Study your flashcards anywhere!

Download the official Cram app for free >

  • Shuffle
    Toggle On
    Toggle Off
  • Alphabetize
    Toggle On
    Toggle Off
  • Front First
    Toggle On
    Toggle Off
  • Both Sides
    Toggle On
    Toggle Off
  • Read
    Toggle On
    Toggle Off

How to study your flashcards.

Right/Left arrow keys: Navigate between flashcards.right arrow keyleft arrow key

Up/Down arrow keys: Flip the card between the front and back.down keyup key

H key: Show hint (3rd side).h key

A key: Read text to speech.a key


Play button


Play button




Click to flip

22 Cards in this Set

  • Front
  • Back
Identify the characteristics of first-order kinetics and compare and contrast those of zero-order kinetics
1st order kinetics
-most drugs follow 1st order kinetics
-a constant fraction of drug present is eliminated per unit of time
-rate of process is proportional to drug concentration

Half-time (t1/2) is independent of drug concentration
0 order kinetics
-Encountered only occasionally
-constant amount of the drug is eliminated per unit time, i.e., rate is independent of drug concentration

Half-time (t1/2) increases with dose and is dependent on drug concentration
Describe the cartesian and plot for first-order kinetics
inversely parabolic
Describe the semi-log plot for first-order kinetics.
linear sloped down
Describe the cartesian and semi-log plots for zero-order kinetics
linear sloped down and parabolic
Describe the cartesian and semi-log plots for mass-law kinetics.
This is a mixed-order system. e.g. Renal tubular secretion of drugs for which there is a maximum tubular transport capacity. If plasma level is too high (i.e., exceeds Tm), you get zero-order until level falls, and then you get first-order kinetics.

Rate of process is a function of drug concentration, the concentration of the enzymes and their affinity
The half-time, t 1/2, can be estimated as follows
t 1/2 = 0.693/Ke

• Where Ke is the elimination rate constant
Describe the time course of plasma drug levels following IV bolus
Two phases:
1)Distribution phase
2) Elimination or equilibrium phase
b. The exponential (first-order) processes of absorption or elimination are essentially complete after 4-5 half-times.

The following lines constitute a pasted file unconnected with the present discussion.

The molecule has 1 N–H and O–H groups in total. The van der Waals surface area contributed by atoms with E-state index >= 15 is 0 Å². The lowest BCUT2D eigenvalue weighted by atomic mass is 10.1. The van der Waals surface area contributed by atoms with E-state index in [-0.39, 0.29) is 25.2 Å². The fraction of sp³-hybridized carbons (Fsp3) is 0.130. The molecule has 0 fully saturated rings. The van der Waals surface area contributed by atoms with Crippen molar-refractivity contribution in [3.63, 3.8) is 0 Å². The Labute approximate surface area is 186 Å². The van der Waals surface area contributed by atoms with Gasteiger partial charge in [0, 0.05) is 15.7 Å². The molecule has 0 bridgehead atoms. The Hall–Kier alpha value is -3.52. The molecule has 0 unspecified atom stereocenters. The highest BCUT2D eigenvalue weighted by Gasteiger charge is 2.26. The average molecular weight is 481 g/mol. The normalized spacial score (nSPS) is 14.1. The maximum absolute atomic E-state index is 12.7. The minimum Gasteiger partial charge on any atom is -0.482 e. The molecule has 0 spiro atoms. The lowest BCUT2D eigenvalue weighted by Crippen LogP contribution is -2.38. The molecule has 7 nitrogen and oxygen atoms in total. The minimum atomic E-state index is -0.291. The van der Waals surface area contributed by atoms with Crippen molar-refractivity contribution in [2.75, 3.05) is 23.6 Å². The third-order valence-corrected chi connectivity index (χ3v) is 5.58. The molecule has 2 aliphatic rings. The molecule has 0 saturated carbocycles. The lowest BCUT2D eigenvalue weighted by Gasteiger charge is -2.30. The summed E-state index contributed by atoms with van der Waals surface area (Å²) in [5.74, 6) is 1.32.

Describe the time course of plasma drug levels following oral administration
sharp increase then inversely parabolic decent (1st order) -- semilog plot shows flat slope
Describe the time course of plasma drug levels following IV infusion
During IV infusion, the drug concentration continues to rise until the rate of elimination equals to the constant (zero order) rate of infusion, then a plateau level of drug concentration is maintained.
Describe the factors that affect the time course of plasma levels following IV infusion.
1) Plateau state:
• Attained after 4-5 half-times.
• Time to plateau is independant of dose.

2) Plateau concentration:
• Proportional to dose.
• Proportional to half-time.
• Inversely proportional to dosage interval (time in b/n dosing)
Define bioavailability
Defined as the fraction of unchanged drug reaching the systemic circulation following administration by any route. For an IV dose of a drug, the bioavailability is 100%.

Measured by comparing plasma levels (AUC) of a drug after a particular route of administration (e.g., oral) with the achieved by IV injection. AUC reflects the extent of drug absorption.
What are the factors that influence drug bioavailability.
1)First-pass hepatic metabolism, e.g., propranolol

2)Solubility of drug: Drugs that are too hydrophilic or too lipophilic are poorly absorbed. For a drug to be readily absorbed, it must be largely lipophilic yet have some solubility in aqueous solution.

3)Chemical instability in gastric pH.

4)Nature of drug formulation, e.g., particle size, salt form, crystal polymorphism and the presence of inactive ingredients can influence the ease of dissolution and alter the rate of absorption.
• Distinguish between maintenance and loading dose regimen.
Comparison of maintenance versus loading dose regimen:

1) Loading dose:
• Immediate therapy.
• May cause initial drug toxicity.
2) Maintenance dose:
• Eliminates risk of toxic effects.
• Permits accurate adjustment of dosage during drug accumulation.
t 1/2 ( half life)=
For first-order kinetics:
*t 1/2 = 0.693/Ke

Ke =rate constant of elimination
Ke =
For first-order kinetics:
*Ke =0.693/t1/2
Vd (volume of distribution =
* Vd = amount of drug in body/plasma concentration

Vd is large when the drug is highly concentrated in tissues; Vd is small when the drug is extensively bound to plasma protein.
Cl (clearance) =
Clearance (Cl): Total body clearance of the drug is defined as the volume of blood or plasma effectively cleared of drug by elimination(metabolism and excretion) per unit time.

It is the sum of clearance from all organs of elimination. As elimination of most drugs is carried out largely by the kidney and the liver, then

* Cl = Cl renal + Cl hepatic
IV infusion rate=
IV Infusion: The infusion rate equals elimination rate at STEADY STATE.

* Infusion rate= CP X Cl(amt/time)(amt/vol)(vol/time)
intermittent injection dose =
*Dose = C pav X Cl X dosage interval

where C pav = average plasma concentration at the plateau
oral maintenance and loading doses during a dosage regimen.